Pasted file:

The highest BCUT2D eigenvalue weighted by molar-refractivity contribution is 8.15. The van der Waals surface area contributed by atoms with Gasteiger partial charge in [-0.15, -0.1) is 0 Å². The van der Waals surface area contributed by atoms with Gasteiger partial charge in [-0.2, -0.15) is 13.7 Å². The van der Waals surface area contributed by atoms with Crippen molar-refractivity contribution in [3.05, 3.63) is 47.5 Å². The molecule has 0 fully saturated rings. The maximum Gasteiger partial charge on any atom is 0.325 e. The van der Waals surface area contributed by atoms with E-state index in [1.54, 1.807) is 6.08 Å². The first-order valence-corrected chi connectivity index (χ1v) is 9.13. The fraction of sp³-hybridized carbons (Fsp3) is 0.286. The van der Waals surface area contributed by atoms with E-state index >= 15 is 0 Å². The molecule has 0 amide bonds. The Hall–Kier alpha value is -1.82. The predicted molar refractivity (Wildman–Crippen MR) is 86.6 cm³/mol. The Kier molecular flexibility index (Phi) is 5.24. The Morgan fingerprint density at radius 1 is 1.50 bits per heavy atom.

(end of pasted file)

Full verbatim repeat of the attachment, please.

The highest BCUT2D eigenvalue weighted by molar-refractivity contribution is 8.15. The van der Waals surface area contributed by atoms with Gasteiger partial charge in [-0.15, -0.1) is 0 Å². The van der Waals surface area contributed by atoms with Gasteiger partial charge in [-0.2, -0.15) is 13.7 Å². The van der Waals surface area contributed by atoms with Crippen molar-refractivity contribution in [3.05, 3.63) is 47.5 Å². The molecule has 0 fully saturated rings. The maximum Gasteiger partial charge on any atom is 0.325 e. The van der Waals surface area contributed by atoms with E-state index in [1.54, 1.807) is 6.08 Å². The first-order valence-corrected chi connectivity index (χ1v) is 9.13. The fraction of sp³-hybridized carbons (Fsp3) is 0.286. The van der Waals surface area contributed by atoms with E-state index >= 15 is 0 Å². The molecule has 0 amide bonds. The Hall–Kier alpha value is -1.82. The predicted molar refractivity (Wildman–Crippen MR) is 86.6 cm³/mol. The Kier molecular flexibility index (Phi) is 5.24. The Morgan fingerprint density at radius 1 is 1.50 bits per heavy atom.